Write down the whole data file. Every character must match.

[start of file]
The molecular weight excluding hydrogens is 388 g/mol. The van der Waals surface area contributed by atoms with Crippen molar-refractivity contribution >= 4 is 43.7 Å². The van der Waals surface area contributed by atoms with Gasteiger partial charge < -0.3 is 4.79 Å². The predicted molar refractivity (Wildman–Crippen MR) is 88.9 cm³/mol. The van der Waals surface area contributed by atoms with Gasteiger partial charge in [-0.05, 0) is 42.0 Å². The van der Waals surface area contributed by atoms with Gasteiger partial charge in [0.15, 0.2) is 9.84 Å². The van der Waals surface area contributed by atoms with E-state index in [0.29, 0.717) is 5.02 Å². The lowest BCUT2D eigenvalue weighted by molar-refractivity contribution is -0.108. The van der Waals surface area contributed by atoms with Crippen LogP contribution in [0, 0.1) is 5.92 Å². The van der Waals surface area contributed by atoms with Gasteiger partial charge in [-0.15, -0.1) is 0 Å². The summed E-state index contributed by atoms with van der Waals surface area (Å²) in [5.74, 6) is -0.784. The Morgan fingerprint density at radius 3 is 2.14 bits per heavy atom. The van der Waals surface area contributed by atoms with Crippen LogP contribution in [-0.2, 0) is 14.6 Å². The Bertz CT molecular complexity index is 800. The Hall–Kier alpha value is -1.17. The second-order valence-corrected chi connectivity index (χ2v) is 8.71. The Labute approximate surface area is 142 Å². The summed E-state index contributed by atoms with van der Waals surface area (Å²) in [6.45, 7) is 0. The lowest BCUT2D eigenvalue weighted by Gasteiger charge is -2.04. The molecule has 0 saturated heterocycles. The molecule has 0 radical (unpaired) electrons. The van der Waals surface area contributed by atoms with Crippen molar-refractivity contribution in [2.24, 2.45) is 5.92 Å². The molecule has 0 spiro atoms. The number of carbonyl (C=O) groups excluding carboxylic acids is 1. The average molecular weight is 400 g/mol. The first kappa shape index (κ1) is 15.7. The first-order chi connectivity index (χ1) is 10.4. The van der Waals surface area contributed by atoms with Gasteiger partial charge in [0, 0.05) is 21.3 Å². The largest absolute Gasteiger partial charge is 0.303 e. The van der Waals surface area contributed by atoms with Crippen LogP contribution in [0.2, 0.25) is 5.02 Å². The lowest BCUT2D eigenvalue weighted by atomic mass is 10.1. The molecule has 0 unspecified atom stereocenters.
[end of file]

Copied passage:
The molecular weight excluding hydrogens is 388 g/mol. The van der Waals surface area contributed by atoms with Crippen molar-refractivity contribution >= 4 is 43.7 Å². The van der Waals surface area contributed by atoms with Gasteiger partial charge < -0.3 is 4.79 Å². The predicted molar refractivity (Wildman–Crippen MR) is 88.9 cm³/mol. The van der Waals surface area contributed by atoms with Gasteiger partial charge in [-0.05, 0) is 42.0 Å². The van der Waals surface area contributed by atoms with Gasteiger partial charge in [0.15, 0.2) is 9.84 Å². The van der Waals surface area contributed by atoms with E-state index in [0.29, 0.717) is 5.02 Å². The lowest BCUT2D eigenvalue weighted by molar-refractivity contribution is -0.108. The van der Waals surface area contributed by atoms with Crippen LogP contribution in [0, 0.1) is 5.92 Å². The van der Waals surface area contributed by atoms with Gasteiger partial charge in [-0.15, -0.1) is 0 Å². The summed E-state index contributed by atoms with van der Waals surface area (Å²) in [5.74, 6) is -0.784. The Morgan fingerprint density at radius 3 is 2.14 bits per heavy atom. The van der Waals surface area contributed by atoms with Crippen LogP contribution in [-0.2, 0) is 14.6 Å². The Bertz CT molecular complexity index is 800. The Hall–Kier alpha value is -1.17. The second-order valence-corrected chi connectivity index (χ2v) is 8.71. The Labute approximate surface area is 142 Å². The summed E-state index contributed by atoms with van der Waals surface area (Å²) in [6.45, 7) is 0. The lowest BCUT2D eigenvalue weighted by Gasteiger charge is -2.04. The molecule has 0 saturated heterocycles. The molecule has 0 radical (unpaired) electrons. The van der Waals surface area contributed by atoms with Crippen molar-refractivity contribution in [2.24, 2.45) is 5.92 Å². The molecule has 0 spiro atoms. The number of carbonyl (C=O) groups excluding carboxylic acids is 1. The average molecular weight is 400 g/mol. The first kappa shape index (κ1) is 15.7. The first-order chi connectivity index (χ1) is 10.4. The van der Waals surface area contributed by atoms with Gasteiger partial charge in [0, 0.05) is 21.3 Å². The largest absolute Gasteiger partial charge is 0.303 e. The van der Waals surface area contributed by atoms with Crippen LogP contribution in [0.2, 0.25) is 5.02 Å². The lowest BCUT2D eigenvalue weighted by atomic mass is 10.1. The molecule has 0 unspecified atom stereocenters.